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Tag: Poetry

A comic that merely uses Nancy, rather than a painting that appropriates Nancy, does not seek to elevate its subject matter. Instead, as is so often the case with Brainard’s Nancy drawings and paintings, the point is to devalue painting, to turn painting into a valueless form, by folding painting into comics.
If it’s true that many of our contemporaries and immediate predecessors – and particularly poets — haven’t been interested in Brecht, it isn’t quite right to say that it must be because Brecht’s work is “too didactic or too plain in its political motivations” (or, we could say, too committed). Rather, if Brecht has held little interest, with respect to aesthetics and politics alike, it’s because aesthetics and politics alike have been “strictly personal,” transformed into a matter of “talking about oneself” – of expressing one’s attitudes and “special feelings” — instead of what they were for Brecht: impersonal, a matter of accuracy and normative judgment.
Gullar gave primacy to the word as the locus of meaning of the non-object poem, and the visual, whether the materiality of language or the sculptural turn of his Neoconcrete art, opened up additional meanings contained in the word. According to Gullar the non-object as anti-dictionary cannot be reduced to one meaning or limited to only an arbitrary sign. Like the visual non-object, the verbal non-object avoids sameness or commonness and rejects the ability of language to only designate. And yet paradoxically, are not all words readymades themselves?
In one of his last interviews Michel Foucault famously said “As far as I’m concerned, Marx doesn’t exist.” What he meant was that “Marx” as an author was something largely fabricated from concepts borrowed from the eighteenth century, in particular the writings of David Ricardo. From Ricardo he derived his most crucial idea: the labor theory of value. As Clune explains, neoliberalism has made that theory obsolete and with it, Marxist analysis. For Foucault there were several Marxisms in Marx.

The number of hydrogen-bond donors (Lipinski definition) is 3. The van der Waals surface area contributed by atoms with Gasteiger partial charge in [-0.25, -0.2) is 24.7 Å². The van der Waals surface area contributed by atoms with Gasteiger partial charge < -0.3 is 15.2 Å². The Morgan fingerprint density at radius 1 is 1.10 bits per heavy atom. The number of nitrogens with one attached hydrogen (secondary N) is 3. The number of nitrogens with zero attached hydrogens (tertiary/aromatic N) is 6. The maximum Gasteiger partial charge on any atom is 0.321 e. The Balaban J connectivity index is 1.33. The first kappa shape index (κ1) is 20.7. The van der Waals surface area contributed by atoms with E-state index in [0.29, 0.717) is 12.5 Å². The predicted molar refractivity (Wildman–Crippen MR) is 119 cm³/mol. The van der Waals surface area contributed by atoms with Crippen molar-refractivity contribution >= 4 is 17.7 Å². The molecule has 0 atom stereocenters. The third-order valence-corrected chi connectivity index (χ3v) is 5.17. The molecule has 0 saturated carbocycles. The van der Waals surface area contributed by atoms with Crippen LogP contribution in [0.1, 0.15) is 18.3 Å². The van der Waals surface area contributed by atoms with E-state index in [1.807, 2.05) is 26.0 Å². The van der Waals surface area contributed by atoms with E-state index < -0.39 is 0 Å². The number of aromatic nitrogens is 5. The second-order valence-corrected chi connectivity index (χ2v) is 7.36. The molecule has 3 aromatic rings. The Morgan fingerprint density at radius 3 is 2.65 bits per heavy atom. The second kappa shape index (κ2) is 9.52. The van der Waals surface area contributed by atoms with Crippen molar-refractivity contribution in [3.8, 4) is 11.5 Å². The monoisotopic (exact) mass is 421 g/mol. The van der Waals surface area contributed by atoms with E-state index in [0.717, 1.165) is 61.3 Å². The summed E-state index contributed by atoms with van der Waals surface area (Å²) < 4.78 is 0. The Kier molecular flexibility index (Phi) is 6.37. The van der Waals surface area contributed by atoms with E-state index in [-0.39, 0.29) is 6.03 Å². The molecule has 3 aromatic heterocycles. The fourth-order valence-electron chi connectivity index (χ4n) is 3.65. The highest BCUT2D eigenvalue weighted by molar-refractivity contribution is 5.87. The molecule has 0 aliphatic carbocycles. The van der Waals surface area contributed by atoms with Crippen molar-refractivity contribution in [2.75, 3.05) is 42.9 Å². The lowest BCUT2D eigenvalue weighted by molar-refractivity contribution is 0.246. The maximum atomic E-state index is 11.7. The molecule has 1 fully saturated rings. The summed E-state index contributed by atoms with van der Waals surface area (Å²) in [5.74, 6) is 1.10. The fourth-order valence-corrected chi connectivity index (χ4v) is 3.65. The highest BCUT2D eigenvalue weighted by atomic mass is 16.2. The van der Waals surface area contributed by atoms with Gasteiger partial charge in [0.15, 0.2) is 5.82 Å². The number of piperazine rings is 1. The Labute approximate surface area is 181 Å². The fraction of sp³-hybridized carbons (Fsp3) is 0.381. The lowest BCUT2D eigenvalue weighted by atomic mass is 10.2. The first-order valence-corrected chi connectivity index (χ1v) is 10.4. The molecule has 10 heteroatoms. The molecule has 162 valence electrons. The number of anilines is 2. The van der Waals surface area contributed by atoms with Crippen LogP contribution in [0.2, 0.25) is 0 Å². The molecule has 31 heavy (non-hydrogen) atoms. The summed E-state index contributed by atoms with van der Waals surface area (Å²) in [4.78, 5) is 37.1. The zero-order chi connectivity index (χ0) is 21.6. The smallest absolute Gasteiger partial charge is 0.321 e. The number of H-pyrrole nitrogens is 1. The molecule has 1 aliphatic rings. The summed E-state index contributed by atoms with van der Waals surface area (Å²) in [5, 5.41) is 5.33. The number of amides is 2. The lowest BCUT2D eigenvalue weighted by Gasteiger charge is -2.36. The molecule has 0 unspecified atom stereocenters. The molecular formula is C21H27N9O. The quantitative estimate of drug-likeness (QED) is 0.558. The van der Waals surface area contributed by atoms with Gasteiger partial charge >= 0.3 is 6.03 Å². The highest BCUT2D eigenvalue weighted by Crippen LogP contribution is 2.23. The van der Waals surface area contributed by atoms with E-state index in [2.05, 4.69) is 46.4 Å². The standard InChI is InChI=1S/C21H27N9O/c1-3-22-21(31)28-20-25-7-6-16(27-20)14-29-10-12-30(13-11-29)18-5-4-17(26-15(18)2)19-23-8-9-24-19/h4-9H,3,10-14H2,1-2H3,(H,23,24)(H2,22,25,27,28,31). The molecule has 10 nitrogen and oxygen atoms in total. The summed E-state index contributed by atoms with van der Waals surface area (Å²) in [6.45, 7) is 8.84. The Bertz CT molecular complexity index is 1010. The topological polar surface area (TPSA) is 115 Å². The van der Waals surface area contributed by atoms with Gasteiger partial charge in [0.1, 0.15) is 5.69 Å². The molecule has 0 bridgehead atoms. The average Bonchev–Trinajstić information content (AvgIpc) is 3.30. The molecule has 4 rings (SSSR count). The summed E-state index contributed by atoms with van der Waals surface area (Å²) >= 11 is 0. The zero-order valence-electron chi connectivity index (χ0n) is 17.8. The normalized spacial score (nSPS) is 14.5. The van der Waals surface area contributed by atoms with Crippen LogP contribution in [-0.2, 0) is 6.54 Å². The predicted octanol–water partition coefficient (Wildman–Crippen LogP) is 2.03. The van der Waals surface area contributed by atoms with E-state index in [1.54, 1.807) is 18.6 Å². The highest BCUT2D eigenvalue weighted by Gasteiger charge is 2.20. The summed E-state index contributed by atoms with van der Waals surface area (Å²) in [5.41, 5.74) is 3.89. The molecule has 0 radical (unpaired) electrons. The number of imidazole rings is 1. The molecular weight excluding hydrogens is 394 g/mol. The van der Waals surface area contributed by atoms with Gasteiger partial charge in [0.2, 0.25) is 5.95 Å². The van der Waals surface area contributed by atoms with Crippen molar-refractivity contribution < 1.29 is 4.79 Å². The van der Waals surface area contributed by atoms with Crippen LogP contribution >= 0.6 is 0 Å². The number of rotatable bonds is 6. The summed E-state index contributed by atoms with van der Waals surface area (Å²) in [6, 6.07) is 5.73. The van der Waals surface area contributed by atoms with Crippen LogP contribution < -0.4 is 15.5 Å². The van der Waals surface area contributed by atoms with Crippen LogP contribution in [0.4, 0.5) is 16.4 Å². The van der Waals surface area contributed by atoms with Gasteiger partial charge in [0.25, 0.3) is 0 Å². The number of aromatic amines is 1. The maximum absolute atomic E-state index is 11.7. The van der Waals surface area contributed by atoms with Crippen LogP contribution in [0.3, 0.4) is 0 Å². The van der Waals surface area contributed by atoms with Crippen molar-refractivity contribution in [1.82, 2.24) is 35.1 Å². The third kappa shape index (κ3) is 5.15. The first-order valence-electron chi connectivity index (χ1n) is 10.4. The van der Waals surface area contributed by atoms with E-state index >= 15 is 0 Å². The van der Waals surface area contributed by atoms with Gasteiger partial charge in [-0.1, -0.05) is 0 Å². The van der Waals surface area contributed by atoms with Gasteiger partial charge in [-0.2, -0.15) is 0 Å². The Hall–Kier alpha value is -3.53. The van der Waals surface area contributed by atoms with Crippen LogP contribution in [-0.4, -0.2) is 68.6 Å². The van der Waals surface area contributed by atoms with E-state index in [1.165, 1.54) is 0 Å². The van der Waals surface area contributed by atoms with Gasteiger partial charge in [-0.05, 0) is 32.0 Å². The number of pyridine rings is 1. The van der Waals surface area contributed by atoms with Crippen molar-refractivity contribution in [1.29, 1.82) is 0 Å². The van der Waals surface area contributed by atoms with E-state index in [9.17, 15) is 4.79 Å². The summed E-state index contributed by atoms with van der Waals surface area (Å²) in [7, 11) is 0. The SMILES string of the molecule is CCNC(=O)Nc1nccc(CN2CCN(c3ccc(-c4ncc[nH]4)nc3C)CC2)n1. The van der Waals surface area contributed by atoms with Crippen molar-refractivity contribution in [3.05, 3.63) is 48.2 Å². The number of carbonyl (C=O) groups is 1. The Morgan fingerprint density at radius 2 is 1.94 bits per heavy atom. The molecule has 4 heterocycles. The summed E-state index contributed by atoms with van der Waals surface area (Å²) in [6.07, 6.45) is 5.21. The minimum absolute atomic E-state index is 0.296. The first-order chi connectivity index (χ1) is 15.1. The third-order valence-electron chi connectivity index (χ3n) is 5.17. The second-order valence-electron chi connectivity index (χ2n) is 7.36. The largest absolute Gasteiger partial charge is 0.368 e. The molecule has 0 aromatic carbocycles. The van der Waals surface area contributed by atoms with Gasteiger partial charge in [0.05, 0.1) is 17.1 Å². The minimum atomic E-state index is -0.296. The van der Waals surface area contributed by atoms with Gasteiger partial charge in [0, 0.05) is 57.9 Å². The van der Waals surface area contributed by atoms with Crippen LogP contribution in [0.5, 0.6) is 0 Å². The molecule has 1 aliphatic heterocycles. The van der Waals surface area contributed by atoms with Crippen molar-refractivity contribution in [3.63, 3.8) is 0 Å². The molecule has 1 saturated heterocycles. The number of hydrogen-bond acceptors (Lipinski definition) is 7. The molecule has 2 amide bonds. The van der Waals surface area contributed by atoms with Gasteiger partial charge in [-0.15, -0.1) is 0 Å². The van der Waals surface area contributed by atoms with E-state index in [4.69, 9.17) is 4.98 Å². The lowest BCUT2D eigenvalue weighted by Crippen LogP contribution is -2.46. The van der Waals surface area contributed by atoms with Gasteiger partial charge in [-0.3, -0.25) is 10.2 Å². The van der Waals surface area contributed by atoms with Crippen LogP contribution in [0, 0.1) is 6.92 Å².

London is alienated from itself in its artificial opposition to the otherness of nature. But it can also be rendered alien or other by its deep historical past, a past still visible within it. This is a temporal dislocation rather than the geographical and ontological one that Wordsworth envisions in The Prelude.
[W]e frequently do not, strictly speaking, hear the meaning of a poem so much as we hear a poem as occasioning a question of meaning, a question we devote ourselves to answering if we are to make sense of the encounter with meaning a poem initiates. In the context of poetry, we usually take meaning to be a destination and not a point of departure.
But how can one person actually feel another person’s a? More plausibly, we might think that the causal chain involves a proliferation of effects from the same a — not different subjects having the same feelings about a, but the same a producing different feelings in different subjects. But then we also have a different source of pathos — how can I tell if my a is the same as your a? Not how can I feel another person’s a, but how can I know another person’s a?
Just as “confidence” is hope cut free from its surrounding dangers, so too a “reminder” is an invitation cut free from a discursive environment of argument and persuasion. It is a performance of knowledge that causes anxiety to lapse, that opens our eyes to the obvious without insisting upon it. Or to put the point slightly differently, the idea of a reminder is the idea of a poetry of ease.
Narratives are indeed a crucial tool by which many of us make sense of our lives. The problem comes in identifying selves too directly with the lives they live. If we drop the insistence on life-long autobiographies in favor of many short overlapping stories, we can hew more closely to the role narratives typically play in everyday self-representations; but then we also stand in need of a new criterion for unifying those stories into a coherent self.